Patients taking antipsychotic drugs could be at risk of venous thromboembolism, research published in the British Medical Journal suggests.

The study found that individuals prescribed with atypical antipsychotics in the previous two years had a more than 32% greater risk of developing a blood clot than non-users.

Patients taking quetiapine and low potency antipsychotics such as chlorpromazine, clozapine and thioridazine were found to be at the highest risk.

The research also showed that patients who had started a new drug in the previous three months had about twice the risk of venous thromboembolism.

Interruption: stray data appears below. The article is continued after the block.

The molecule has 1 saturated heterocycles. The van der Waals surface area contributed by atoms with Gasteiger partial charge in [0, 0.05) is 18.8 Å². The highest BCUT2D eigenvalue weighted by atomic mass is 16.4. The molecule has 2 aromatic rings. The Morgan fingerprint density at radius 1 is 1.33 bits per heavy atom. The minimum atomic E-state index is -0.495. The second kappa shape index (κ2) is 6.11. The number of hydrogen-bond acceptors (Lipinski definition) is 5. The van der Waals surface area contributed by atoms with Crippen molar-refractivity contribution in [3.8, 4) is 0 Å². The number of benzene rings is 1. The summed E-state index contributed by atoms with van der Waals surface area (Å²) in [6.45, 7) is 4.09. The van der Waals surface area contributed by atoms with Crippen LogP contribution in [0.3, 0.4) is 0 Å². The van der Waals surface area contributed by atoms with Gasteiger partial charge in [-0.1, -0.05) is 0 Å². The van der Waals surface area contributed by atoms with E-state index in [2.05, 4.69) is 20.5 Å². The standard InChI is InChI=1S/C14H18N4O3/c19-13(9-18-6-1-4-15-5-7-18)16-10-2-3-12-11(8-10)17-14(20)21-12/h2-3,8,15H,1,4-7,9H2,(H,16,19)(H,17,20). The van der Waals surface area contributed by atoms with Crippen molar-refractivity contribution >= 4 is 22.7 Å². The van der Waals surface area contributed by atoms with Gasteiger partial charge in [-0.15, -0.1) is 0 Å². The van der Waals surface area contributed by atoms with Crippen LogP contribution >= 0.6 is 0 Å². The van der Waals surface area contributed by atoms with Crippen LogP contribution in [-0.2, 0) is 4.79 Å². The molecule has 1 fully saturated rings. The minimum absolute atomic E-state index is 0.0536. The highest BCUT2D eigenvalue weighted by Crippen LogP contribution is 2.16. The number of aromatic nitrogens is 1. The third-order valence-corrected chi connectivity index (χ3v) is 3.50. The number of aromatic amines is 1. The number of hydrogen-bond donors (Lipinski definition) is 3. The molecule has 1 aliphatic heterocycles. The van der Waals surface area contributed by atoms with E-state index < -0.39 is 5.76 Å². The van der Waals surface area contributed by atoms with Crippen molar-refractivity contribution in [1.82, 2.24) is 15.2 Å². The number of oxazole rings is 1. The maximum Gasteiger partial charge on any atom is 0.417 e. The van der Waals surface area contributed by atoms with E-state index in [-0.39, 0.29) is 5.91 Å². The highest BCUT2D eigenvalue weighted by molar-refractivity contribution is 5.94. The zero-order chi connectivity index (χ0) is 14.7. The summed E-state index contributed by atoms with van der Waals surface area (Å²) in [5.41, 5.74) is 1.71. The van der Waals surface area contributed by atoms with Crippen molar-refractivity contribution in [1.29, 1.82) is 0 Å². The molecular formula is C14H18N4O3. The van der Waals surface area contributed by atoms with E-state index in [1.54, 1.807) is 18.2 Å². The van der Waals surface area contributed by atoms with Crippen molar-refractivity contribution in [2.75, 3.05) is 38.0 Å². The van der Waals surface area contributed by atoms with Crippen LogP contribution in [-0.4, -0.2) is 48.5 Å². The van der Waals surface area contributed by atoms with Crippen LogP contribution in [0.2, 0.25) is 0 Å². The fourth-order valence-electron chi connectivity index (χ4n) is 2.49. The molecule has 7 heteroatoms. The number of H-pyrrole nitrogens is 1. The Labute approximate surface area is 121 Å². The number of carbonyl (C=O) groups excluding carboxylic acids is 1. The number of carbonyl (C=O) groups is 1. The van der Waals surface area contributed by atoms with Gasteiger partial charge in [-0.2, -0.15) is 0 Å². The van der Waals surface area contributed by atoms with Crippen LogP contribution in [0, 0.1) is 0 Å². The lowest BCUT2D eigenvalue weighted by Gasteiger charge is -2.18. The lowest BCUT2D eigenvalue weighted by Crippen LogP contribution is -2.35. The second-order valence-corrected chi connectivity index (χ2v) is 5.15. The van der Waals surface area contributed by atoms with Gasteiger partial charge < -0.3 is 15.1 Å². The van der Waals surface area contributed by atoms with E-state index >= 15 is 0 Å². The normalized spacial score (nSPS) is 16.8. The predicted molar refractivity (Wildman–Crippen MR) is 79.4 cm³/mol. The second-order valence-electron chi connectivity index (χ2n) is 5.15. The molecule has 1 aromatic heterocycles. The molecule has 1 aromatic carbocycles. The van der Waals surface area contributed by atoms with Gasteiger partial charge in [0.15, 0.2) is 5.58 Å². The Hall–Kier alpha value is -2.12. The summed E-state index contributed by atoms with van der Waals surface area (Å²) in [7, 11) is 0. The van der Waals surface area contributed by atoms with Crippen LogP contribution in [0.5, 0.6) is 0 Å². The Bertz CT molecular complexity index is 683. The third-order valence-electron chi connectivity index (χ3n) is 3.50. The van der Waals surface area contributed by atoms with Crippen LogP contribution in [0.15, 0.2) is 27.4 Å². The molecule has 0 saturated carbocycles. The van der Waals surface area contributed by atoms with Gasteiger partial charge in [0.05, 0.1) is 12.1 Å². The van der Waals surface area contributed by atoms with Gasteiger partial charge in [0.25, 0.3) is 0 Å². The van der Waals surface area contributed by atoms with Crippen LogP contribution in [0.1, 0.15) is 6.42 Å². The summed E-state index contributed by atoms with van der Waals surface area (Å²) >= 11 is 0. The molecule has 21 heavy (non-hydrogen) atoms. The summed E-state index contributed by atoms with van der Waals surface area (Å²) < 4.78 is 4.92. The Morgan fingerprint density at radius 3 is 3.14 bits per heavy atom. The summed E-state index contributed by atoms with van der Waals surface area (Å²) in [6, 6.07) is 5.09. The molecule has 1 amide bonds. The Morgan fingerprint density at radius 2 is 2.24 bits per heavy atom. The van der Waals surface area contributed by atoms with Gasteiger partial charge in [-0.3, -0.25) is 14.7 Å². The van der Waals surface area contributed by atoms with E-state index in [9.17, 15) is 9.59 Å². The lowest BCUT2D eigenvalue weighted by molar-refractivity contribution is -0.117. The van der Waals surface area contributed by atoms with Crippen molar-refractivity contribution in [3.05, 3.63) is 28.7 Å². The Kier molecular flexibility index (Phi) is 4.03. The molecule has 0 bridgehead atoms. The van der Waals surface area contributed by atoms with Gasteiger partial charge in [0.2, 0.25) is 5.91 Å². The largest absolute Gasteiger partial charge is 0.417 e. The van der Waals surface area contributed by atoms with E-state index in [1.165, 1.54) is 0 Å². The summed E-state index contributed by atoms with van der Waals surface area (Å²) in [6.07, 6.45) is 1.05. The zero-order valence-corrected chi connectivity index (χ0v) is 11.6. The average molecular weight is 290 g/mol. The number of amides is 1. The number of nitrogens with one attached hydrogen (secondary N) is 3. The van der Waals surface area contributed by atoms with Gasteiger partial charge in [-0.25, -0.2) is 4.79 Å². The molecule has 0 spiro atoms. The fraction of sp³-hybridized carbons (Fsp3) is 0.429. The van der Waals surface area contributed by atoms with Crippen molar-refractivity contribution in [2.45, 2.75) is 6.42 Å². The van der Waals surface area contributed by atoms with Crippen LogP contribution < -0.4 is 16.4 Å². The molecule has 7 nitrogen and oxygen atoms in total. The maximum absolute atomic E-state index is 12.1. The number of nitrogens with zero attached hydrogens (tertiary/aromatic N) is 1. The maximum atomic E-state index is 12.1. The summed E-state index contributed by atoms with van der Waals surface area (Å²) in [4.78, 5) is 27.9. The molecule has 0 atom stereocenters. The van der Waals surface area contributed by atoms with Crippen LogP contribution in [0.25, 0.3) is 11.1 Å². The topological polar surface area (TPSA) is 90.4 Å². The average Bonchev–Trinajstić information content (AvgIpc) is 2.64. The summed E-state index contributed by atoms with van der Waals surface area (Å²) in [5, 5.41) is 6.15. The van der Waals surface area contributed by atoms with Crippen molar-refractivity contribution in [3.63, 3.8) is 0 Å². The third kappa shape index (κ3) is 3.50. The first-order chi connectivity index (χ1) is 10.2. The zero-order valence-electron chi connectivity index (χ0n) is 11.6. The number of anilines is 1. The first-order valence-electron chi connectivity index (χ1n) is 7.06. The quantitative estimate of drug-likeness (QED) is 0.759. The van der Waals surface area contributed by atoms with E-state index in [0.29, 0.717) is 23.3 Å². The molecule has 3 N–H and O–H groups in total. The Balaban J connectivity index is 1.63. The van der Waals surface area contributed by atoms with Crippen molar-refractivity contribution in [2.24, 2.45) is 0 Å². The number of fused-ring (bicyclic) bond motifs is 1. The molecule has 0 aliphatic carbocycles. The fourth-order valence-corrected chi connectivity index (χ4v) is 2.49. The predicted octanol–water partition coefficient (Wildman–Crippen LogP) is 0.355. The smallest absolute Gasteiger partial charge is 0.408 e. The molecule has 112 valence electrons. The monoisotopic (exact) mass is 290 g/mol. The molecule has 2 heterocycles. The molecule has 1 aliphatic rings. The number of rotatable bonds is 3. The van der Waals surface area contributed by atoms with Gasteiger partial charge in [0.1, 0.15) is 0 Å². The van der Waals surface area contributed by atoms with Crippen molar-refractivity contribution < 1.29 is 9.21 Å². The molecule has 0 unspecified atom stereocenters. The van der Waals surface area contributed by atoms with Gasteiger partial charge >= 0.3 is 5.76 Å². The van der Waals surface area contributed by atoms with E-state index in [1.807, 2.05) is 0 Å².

More than 25,000 patients with deep vein thrombosis or a pulmonary embolism and 90,000 control patients took part in the study between January 1996 and July 2007. Each patient was matched with up to four controls by age, calendar time, sex, and practice.

Most antipsychotics used were conventional agents and were found to be associated with enhanced aggregation of platelets.

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